What is an ICO (Initial Coin Offering)?
The term Initial Coin Offering (ICO) derives from the more well-known expression IPO (Initial Public Offering) to designate fundraising in crypto money.
It can be to finance a new blockchain but in most cases, it is to issue a token (digital value token) or to create a decentralized application based on an existing blockchain such as Bitcoin, Ethereum or NXT.
Unlike IPOs, which are regulated and where the issuing company is bound by several legal obligations, in the wonderful world of crypto money, startups can adopt a multitude of legal structures and set up via ICOs inexpensive, accessible to all, faster and more efficient participatory fundraising campaigns (crowd sales) than financing via banks or venture capital funds. This unregulated environment is both an advantage and a risk for both the entrepreneur and the investor.
Fundraising is done online. In most cases, the organization communicates around its project, notably by providing its whitepaper (the roadmap outlining the goal and the different stages of the project), by presenting the team that develops the token, its source code, the terms of issue, etc…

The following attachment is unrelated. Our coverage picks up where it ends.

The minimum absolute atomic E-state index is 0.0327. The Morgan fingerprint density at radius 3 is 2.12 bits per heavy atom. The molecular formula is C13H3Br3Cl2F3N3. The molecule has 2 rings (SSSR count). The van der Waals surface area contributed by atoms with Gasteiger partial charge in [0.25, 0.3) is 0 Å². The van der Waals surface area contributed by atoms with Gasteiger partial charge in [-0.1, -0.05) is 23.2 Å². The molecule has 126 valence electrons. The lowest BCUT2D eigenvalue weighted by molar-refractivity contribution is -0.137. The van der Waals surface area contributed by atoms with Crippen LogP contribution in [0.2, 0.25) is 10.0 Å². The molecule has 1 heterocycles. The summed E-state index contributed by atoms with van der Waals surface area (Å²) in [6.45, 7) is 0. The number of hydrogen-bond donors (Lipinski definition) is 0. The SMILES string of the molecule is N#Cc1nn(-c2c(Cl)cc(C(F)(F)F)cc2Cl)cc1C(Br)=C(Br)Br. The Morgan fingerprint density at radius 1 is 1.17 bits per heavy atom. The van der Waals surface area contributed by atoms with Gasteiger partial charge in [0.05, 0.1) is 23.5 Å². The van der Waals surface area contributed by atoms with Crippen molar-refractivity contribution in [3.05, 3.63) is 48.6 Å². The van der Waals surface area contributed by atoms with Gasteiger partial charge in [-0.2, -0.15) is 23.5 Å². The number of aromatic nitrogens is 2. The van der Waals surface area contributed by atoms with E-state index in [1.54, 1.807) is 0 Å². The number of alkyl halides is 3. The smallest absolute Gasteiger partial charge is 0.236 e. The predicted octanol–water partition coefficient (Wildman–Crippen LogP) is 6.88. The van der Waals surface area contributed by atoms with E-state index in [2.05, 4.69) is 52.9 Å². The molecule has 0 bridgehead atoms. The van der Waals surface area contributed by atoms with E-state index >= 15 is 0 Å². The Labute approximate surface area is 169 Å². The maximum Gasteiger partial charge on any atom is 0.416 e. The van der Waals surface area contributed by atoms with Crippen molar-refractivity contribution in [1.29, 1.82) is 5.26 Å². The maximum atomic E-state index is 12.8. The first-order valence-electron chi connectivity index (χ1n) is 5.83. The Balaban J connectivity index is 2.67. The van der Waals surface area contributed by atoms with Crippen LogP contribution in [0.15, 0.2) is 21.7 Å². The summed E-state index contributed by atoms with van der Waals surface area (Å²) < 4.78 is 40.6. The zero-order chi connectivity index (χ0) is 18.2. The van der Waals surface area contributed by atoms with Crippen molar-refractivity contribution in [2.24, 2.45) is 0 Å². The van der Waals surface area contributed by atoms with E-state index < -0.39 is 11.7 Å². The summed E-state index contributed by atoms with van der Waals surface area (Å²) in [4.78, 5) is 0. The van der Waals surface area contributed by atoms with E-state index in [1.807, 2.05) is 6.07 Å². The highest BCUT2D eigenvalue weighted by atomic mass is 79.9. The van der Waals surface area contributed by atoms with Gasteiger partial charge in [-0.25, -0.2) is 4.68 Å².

An ICO is therefore an alternative means of financing a company: in this new business model, the approach to the blockchain startup market is centered on the circular economy and the needs of a well-defined ecosystem. ICO usually starts before the project is completed, so investors are dependent on its eventual success. The participants are therefore often sympathizers (who through this direct involvement will have a natural tendency to defend the project and become involved in it) and speculators motivated by the profit that may be generated if the value of the tokens purchased exceeds the ICO price. Thanks to crypto money, anyone can therefore bet the amount he wants on the project he wants.
The issued tokens can confer to the holder dividends on the profits possibly generated by the startup, or voting rights, etc… We distinguish by convention two main categories of tokens of value:
- Tokens with a specific function in the business model of the issuing company (utility tokens). For example, they can be the only means of payment for certain services offered by the company.
- Securities tokens: Tokens that give the right to dividends related to the profits generated by the issuing company (securities tokens). They are very similar to financial securities, so the legislation governing them will probably be more restrictive.
The ICO is therefore a means, a beginning and not an end.
How are ICO Terms Determined?